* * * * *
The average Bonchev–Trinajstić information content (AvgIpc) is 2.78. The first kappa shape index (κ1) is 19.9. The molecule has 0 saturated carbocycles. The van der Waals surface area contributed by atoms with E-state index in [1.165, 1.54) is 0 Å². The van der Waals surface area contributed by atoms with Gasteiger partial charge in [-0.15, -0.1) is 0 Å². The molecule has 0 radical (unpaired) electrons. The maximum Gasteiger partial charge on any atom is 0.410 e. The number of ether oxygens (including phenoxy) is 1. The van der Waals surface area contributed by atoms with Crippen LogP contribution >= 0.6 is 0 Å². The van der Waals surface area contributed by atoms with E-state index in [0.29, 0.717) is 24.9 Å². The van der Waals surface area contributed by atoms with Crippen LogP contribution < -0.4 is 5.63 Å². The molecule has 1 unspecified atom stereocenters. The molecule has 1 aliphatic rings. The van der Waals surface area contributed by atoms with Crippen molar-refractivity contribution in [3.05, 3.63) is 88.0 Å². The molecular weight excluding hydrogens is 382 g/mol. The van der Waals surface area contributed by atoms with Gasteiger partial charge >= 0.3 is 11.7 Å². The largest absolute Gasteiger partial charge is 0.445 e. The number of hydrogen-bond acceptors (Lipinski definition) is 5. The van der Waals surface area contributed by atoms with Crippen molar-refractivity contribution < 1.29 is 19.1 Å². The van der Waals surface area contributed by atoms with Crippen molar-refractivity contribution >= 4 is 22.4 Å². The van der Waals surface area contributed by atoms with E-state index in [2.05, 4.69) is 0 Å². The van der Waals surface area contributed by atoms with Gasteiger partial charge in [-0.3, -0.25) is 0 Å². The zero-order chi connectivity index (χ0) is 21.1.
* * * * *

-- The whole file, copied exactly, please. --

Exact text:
The average Bonchev–Trinajstić information content (AvgIpc) is 2.78. The first kappa shape index (κ1) is 19.9. The molecule has 0 saturated carbocycles. The van der Waals surface area contributed by atoms with E-state index in [1.165, 1.54) is 0 Å². The van der Waals surface area contributed by atoms with Gasteiger partial charge in [-0.15, -0.1) is 0 Å². The molecule has 0 radical (unpaired) electrons. The maximum Gasteiger partial charge on any atom is 0.410 e. The number of ether oxygens (including phenoxy) is 1. The van der Waals surface area contributed by atoms with Crippen LogP contribution >= 0.6 is 0 Å². The van der Waals surface area contributed by atoms with E-state index in [0.29, 0.717) is 24.9 Å². The van der Waals surface area contributed by atoms with Crippen LogP contribution < -0.4 is 5.63 Å². The molecule has 1 unspecified atom stereocenters. The molecule has 1 aliphatic rings. The van der Waals surface area contributed by atoms with Crippen molar-refractivity contribution in [3.05, 3.63) is 88.0 Å². The molecular weight excluding hydrogens is 382 g/mol. The van der Waals surface area contributed by atoms with Gasteiger partial charge >= 0.3 is 11.7 Å². The largest absolute Gasteiger partial charge is 0.445 e. The number of hydrogen-bond acceptors (Lipinski definition) is 5. The van der Waals surface area contributed by atoms with Crippen molar-refractivity contribution < 1.29 is 19.1 Å². The van der Waals surface area contributed by atoms with Crippen molar-refractivity contribution >= 4 is 22.4 Å². The van der Waals surface area contributed by atoms with E-state index in [2.05, 4.69) is 0 Å². The van der Waals surface area contributed by atoms with Gasteiger partial charge in [-0.3, -0.25) is 0 Å². The zero-order chi connectivity index (χ0) is 21.1.